How The Nightcrawlers Became The Dreamcatchers

While writing is a freeing and creative process, publishing brings one back down to the realities of society.

Some of you may be wondering what the hold up is with The Nightcrawlers. The good news is that edits have been finalized and I’ll have more information (cover, new release date) to share with you soon. The bad – maybe bad – not sure now news is that it is no longer called The Nightcrawlers.

This is because of things like trademarks and intellectual property rights, which matter a lot in the world of publishing. Nightcrawler, or “the Incredible Nightcrawler” is already a character in the popular Marvel X-Men comic and movie series. While my Nightcrawler and Marvel’s differ on many levels (color, species, abilities, appearance), there was enough overlap to raise serious legal fears from Disney.

Now some of you may be saying: “But Colin, if your Nightcrawler is different then why are you afraid of Disney? You’d win the lawsuit!”

You’d be wrong.

Being right does not always equal victory in court. The fact is that resources matter and a company like Disney has far greater resources than a new publishing firm like Pen Name. Lawyer fees that would quickly add up for Pen Name would be nothing to Disney – allowing the large company to drag out the case until the publishing house could no longer keep up.

Titles are also changed to avoid confusion. For instance, The Last Airbender removed the Avatar in response to James Cameron’s recent film. They also may have done this to foreshadow exactly how much of the soul of the show would be missing from the movie.

To avoid this, Nightcrawlers had to go. Which… was tough. Writers out there will know the odd relationship that forms between an author and their character. When writing is done well, characters come to life with their own voices and personalities – and names. I have been calling Nightcrawler, well – Nightcrawler, since I was six.

It has been a challenge for me to get used to his new name. Dreamcatcher is Nightcrawler… but the word still feels like a mask. In writing, I had full control. Now publishing has adopted my creation and christened him with a new identity. Don’t get me wrong – I’m happy that The Dreamcatchers survived this bump on its path to publication, but I will take this moment to mourn the loss of the original vision.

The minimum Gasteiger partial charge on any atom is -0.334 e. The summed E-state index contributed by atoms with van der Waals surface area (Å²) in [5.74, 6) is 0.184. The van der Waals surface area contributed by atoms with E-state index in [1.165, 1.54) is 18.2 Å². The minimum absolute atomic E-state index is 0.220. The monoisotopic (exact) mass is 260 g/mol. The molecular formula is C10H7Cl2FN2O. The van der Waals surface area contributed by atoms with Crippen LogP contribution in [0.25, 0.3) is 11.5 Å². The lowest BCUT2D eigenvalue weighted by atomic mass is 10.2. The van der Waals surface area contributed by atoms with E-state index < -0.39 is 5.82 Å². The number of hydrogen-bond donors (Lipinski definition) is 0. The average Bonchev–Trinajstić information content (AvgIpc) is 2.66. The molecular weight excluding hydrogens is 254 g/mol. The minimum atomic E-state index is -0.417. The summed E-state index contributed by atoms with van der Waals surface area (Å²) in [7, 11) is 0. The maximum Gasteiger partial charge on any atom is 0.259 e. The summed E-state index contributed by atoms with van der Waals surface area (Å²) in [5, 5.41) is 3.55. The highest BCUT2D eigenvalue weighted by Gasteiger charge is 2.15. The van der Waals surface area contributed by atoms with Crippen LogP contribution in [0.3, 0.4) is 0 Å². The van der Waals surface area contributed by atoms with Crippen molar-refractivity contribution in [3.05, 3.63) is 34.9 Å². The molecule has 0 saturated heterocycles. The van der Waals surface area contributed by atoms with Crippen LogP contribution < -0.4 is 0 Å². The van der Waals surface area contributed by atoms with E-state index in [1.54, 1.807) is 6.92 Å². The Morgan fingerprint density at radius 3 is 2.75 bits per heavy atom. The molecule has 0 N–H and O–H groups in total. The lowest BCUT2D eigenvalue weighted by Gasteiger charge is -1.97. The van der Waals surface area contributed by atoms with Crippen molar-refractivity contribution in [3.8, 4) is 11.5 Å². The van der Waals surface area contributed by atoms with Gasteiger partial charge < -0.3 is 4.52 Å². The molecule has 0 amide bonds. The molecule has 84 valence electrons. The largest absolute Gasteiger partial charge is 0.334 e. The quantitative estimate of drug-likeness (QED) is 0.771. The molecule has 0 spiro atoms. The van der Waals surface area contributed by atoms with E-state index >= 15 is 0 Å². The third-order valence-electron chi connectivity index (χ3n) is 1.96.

Okay… so how did Nightcrawler become Dreamcatcher?

In renaming Nightcrawler, I knew the new name had to fit into the larger world of the story. For instance, I could not simply rename Nightcrawler but leave the book called The Nightcrawlers – it would not make sense with the written mythology (you’ll see what I mean once you’ve read the book). So Nightcrawler’s name change meant a book title change.

Okay… but I needed to keep the same connotations.  I needed a title that reflected the nocturnal, subconscious, and the fantastical – and a name that hadn’t already been claimed by Marvel or DC.


The word is not without its problems. For instance, I’m going to guess that most people see “dreamcatcher” and think this:


Not the idea at all. Dream catchers are actually a bit problematic. The dream catchers seen at gift shops and thrift stores today originate from an Ojibwe legend. They were originally talismans of Asibikaashi, or Spider Woman, to give people – especially children – a protective charm. Then European settlers thought they looked cool and they ballooned out into a new age decoration.

Cultural (mis)appropriation at its finest. Well, I have no desire to co-opt a mythology and shoehorn it into my work. My Dreamcatcher has nothing to do with Spider Woman or with native culture. He is not a reflection on any group of native peoples.

Dreamcatcher is nothing more or less than the main protagonist of my first novel and, now that the legal hurdle has been crossed, I’m dying to have the rest of you meet him.

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